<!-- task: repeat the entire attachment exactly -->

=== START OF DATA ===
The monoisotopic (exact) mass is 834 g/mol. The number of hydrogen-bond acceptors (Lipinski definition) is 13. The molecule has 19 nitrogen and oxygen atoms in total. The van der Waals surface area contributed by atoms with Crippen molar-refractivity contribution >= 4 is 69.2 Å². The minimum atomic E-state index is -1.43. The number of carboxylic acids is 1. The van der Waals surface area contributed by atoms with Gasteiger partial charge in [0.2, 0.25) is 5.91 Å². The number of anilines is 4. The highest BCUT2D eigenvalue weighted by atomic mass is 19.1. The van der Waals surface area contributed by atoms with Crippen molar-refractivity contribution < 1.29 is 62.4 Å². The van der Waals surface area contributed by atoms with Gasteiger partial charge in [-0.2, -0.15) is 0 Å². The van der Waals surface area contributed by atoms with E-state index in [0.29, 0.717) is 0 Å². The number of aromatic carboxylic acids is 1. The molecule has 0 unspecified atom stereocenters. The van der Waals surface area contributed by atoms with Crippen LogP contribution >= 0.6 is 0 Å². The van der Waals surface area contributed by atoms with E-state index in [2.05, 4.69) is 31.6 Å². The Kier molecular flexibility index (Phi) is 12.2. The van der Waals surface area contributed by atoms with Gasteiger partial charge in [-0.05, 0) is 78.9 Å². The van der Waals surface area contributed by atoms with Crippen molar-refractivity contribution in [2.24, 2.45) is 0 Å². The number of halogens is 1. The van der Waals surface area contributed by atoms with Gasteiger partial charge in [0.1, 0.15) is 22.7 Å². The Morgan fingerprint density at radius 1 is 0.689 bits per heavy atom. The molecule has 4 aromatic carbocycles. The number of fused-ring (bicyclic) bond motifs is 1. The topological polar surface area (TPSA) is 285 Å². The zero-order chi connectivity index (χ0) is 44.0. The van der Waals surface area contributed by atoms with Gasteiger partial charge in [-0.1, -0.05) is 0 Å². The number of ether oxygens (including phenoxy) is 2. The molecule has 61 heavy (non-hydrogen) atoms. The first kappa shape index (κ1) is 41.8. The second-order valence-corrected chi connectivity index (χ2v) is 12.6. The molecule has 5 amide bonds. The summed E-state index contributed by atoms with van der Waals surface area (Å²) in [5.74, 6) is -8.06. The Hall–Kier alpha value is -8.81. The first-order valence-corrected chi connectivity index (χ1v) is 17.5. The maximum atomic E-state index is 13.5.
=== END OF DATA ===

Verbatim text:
The monoisotopic (exact) mass is 834 g/mol. The number of hydrogen-bond acceptors (Lipinski definition) is 13. The molecule has 19 nitrogen and oxygen atoms in total. The van der Waals surface area contributed by atoms with Crippen molar-refractivity contribution >= 4 is 69.2 Å². The minimum atomic E-state index is -1.43. The number of carboxylic acids is 1. The van der Waals surface area contributed by atoms with Gasteiger partial charge in [0.2, 0.25) is 5.91 Å². The number of anilines is 4. The highest BCUT2D eigenvalue weighted by atomic mass is 19.1. The van der Waals surface area contributed by atoms with Crippen molar-refractivity contribution < 1.29 is 62.4 Å². The van der Waals surface area contributed by atoms with Gasteiger partial charge in [-0.2, -0.15) is 0 Å². The van der Waals surface area contributed by atoms with E-state index in [0.29, 0.717) is 0 Å². The number of aromatic carboxylic acids is 1. The molecule has 0 unspecified atom stereocenters. The van der Waals surface area contributed by atoms with Crippen LogP contribution >= 0.6 is 0 Å². The van der Waals surface area contributed by atoms with E-state index in [2.05, 4.69) is 31.6 Å². The Kier molecular flexibility index (Phi) is 12.2. The van der Waals surface area contributed by atoms with Gasteiger partial charge in [-0.05, 0) is 78.9 Å². The van der Waals surface area contributed by atoms with Crippen molar-refractivity contribution in [2.24, 2.45) is 0 Å². The number of halogens is 1. The van der Waals surface area contributed by atoms with Gasteiger partial charge in [0.1, 0.15) is 22.7 Å². The Morgan fingerprint density at radius 1 is 0.689 bits per heavy atom. The molecule has 4 aromatic carbocycles. The number of fused-ring (bicyclic) bond motifs is 1. The topological polar surface area (TPSA) is 285 Å². The zero-order chi connectivity index (χ0) is 44.0. The van der Waals surface area contributed by atoms with Gasteiger partial charge in [-0.1, -0.05) is 0 Å². The number of ether oxygens (including phenoxy) is 2. The molecule has 61 heavy (non-hydrogen) atoms. The first kappa shape index (κ1) is 41.8. The second-order valence-corrected chi connectivity index (χ2v) is 12.6. The molecule has 5 amide bonds. The summed E-state index contributed by atoms with van der Waals surface area (Å²) in [5.74, 6) is -8.06. The Hall–Kier alpha value is -8.81. The first-order valence-corrected chi connectivity index (χ1v) is 17.5. The maximum atomic E-state index is 13.5.